The Electronic Entertainment Expo (E3) focuses on the gaming industry and its media, and the Game Developers Conference revolves around … well, developers. However, the Penny Arcade Expo in Seattle is all about those who, in the words of one PAX official, “pay the salaries.”
Gamers really do rule at PAX. Despite a recession that has started slashing away at industry revenues, the fifth edition of PAX on Sept. 4 through 6 pre-sold so many one- and three-day passes to the public that for the first time in its brief history, show officials had to shut down registration before the doors to the cavernous Washington State Convention Center even opened. The crowd estimate: approximately 70,000 strong.
As one of those lined up at Bungee’s “Halo: ODST” booth might put it: Gamers fragged their recession fears, Master Chief-style.
“Unlike trade shows, where many of the attendees are there for largely professional reasons, consumer events have a distinctly positive vibe,” said Hal Halpin, president of the Entertainment Consumers Association, a non-profit membership group established to represent those consumers. “Everyone there wants to be there. They’re excited to be there, and it’s contagious. The difference is palatable. The industry clearly appreciates the show, as each year the booth spaces become more complex, the product line-ups become more impressive and the show becomes more important in their event calendars.”
That would explain the massive “Avatar” sign promoting the game based on James Cameron’s forthcoming, much-ballyhooed 3-D movie extravaganza — as well as the line stretching around the booth. It would also put a day-glo exclamation point on the concert-style stage area set up by Harmonix to invite consumers to sing and strum along with the Fab Four in the highly-anticipated “The Beatles: Rock Band,” which hit store shelves Sept. 9.
The two gaming giants based in the Seattle area, Nintendo and Microsoft, had plenty to lure the mostly male 20-somethings attending PAX. Although Bungie is now independent from Microsoft, the aforementioned “Halo ODST” was the main draw for Xbox 360 fans. Nintendo’s just-released “Wii Sports Resort,” featuring the new Motion Plus controller attachment, had them waving a more responsive Wiimote like mad at nearby flat-screens. Nintendo also showed why it maintains a large lead in the handheld gaming device category with new offerings for the DS, including 5th Cell Media’s “Scribblenauts,” another unique game designed to expand the industry’s audience base.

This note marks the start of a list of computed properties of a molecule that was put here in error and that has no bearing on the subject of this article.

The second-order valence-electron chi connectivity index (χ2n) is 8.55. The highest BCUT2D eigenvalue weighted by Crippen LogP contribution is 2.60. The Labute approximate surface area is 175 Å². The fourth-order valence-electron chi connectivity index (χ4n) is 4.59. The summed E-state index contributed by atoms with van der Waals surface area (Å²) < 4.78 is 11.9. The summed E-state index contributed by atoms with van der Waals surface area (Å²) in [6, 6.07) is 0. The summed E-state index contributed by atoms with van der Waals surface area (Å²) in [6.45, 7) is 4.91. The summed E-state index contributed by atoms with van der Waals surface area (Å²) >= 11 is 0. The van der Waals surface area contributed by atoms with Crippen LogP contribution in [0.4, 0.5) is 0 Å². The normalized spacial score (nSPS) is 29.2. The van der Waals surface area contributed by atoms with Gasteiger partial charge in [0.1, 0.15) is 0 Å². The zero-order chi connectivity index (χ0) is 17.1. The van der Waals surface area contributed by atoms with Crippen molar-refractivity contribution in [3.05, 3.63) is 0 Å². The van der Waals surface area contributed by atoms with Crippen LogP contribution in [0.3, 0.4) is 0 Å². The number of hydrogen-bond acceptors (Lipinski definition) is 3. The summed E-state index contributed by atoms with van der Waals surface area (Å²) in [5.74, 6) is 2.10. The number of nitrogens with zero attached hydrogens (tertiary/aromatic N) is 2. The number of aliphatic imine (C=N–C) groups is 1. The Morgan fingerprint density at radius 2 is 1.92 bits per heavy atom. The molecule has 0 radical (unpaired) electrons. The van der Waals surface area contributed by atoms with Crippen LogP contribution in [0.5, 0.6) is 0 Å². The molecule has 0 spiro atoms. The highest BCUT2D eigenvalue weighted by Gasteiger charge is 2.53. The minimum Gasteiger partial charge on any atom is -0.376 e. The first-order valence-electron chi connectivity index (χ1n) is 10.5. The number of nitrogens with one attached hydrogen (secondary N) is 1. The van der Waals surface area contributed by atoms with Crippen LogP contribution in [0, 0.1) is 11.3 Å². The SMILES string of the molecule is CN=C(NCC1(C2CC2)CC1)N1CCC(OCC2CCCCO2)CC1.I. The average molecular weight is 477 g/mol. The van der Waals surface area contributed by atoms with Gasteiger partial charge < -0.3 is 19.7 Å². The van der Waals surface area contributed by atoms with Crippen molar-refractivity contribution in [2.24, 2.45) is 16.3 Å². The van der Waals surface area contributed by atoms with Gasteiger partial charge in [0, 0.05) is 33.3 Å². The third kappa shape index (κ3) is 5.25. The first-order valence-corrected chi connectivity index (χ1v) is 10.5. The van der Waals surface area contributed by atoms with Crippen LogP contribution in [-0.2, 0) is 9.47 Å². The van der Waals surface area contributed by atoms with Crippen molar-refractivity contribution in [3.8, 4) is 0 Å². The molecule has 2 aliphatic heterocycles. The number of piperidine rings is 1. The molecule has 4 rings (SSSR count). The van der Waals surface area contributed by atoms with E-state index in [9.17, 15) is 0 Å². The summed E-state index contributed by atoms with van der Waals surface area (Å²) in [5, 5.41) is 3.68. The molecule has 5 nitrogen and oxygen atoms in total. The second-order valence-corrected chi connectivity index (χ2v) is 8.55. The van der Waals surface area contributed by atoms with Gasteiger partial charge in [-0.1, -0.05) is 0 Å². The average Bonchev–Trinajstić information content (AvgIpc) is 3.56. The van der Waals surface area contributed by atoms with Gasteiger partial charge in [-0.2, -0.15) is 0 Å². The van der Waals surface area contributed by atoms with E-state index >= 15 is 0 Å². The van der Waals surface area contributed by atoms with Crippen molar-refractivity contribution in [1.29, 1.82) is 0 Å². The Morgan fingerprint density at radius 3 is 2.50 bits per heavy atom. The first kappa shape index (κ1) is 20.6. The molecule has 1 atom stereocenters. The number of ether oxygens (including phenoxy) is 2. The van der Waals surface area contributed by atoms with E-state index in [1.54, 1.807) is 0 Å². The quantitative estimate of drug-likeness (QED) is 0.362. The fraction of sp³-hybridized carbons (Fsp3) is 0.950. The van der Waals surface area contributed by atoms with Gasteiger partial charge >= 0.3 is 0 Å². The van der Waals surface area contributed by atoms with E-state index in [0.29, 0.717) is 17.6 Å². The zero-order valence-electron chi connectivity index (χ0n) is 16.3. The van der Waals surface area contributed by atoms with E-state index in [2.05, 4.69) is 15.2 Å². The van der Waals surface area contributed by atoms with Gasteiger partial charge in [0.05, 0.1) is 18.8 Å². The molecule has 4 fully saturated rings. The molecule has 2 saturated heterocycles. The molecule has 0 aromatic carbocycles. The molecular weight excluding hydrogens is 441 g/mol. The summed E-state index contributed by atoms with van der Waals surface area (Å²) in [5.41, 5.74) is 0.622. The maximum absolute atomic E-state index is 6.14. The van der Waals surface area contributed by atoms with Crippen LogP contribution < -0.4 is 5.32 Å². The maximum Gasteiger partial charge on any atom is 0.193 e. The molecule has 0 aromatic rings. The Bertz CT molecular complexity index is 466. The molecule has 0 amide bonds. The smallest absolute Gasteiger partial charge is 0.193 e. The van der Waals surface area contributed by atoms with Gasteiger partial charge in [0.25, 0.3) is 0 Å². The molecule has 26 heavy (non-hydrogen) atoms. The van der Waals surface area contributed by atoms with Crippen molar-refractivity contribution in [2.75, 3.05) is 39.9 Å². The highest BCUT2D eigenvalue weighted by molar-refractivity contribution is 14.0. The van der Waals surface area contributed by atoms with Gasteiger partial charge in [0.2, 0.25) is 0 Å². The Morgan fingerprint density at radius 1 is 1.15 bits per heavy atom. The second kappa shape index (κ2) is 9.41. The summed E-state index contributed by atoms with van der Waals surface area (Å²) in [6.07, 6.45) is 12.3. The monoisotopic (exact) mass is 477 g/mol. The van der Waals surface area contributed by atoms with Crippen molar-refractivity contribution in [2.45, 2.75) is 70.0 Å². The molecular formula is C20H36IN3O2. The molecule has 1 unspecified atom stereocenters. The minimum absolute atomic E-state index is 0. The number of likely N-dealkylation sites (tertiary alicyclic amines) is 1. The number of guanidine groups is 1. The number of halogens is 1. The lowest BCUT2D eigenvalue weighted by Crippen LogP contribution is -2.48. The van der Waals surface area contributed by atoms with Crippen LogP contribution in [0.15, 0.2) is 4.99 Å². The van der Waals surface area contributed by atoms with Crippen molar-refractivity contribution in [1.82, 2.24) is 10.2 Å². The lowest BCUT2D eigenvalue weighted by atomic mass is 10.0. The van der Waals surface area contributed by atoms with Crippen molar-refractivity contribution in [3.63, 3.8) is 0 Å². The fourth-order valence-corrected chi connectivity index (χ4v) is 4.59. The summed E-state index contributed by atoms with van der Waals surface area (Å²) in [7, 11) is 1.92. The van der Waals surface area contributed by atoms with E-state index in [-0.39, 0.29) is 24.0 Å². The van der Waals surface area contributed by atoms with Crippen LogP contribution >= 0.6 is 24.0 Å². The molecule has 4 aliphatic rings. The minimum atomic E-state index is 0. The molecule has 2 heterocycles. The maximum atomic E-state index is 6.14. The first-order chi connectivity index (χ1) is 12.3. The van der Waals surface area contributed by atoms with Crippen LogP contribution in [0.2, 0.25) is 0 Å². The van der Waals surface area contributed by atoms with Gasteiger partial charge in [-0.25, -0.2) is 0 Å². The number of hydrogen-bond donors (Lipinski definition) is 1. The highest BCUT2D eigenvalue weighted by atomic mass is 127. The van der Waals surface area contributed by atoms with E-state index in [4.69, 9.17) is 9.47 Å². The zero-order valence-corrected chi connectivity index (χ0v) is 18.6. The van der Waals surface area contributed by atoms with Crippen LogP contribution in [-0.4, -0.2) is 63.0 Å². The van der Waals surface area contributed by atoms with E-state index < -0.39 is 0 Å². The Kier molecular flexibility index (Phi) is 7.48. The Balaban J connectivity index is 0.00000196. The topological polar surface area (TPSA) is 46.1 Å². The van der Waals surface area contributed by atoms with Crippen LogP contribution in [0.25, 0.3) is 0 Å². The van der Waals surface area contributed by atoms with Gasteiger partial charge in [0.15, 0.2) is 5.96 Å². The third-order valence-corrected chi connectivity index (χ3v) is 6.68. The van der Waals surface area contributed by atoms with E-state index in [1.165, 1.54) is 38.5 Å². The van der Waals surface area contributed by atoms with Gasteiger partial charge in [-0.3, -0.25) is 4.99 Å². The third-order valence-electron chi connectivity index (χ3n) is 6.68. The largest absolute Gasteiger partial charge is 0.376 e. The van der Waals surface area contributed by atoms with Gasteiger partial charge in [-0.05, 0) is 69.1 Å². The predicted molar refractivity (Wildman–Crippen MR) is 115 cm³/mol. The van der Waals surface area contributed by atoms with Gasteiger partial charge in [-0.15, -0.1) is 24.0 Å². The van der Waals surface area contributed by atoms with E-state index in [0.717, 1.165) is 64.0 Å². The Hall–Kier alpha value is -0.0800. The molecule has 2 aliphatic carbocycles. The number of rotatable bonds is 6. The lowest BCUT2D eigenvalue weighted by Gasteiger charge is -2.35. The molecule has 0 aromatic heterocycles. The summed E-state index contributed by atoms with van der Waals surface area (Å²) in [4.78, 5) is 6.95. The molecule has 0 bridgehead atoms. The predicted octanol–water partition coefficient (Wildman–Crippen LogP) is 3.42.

There were women dressed as Princess Peach, Super Mario’s main squeeze, and guys suited up like “Halo” marines. Valve Software, another Seattle-area software company and the makers of the classic “Half-Life” and “Counter-Strike” first-person shooter games, showed off their newest zombie bloodbath, “Left4Dead2.” A roving band of heavily armed, undead-killing mercenaries provided entertainment by posing for pictures for those waiting in line to play the game.
Massively multiplayer online games (MMOs) via PC were represented with large “World of Warcraft” and “Diablo” booths.
For the old-school gamers in the crowd, you could check out the “Dungeons and Dragons” area, where the 10-sided dice and divine spells were flying. It served as a potent reminder of just how far the gaming industry has come in 25 years — and how quickly PAX has grown into a major celebration of that gaming culture.
From Party to Packed Convention
Penny Arcade Expo gets its name from a popular Web comic which first hit the Loonygames Web site in 1998 before eventually moving to penny-arcade.com. Writer Jerry Holkins and illustrator Mike Krahulik both send up and pay homage to gamers and the gaming life with their characters Tycho and Gabe.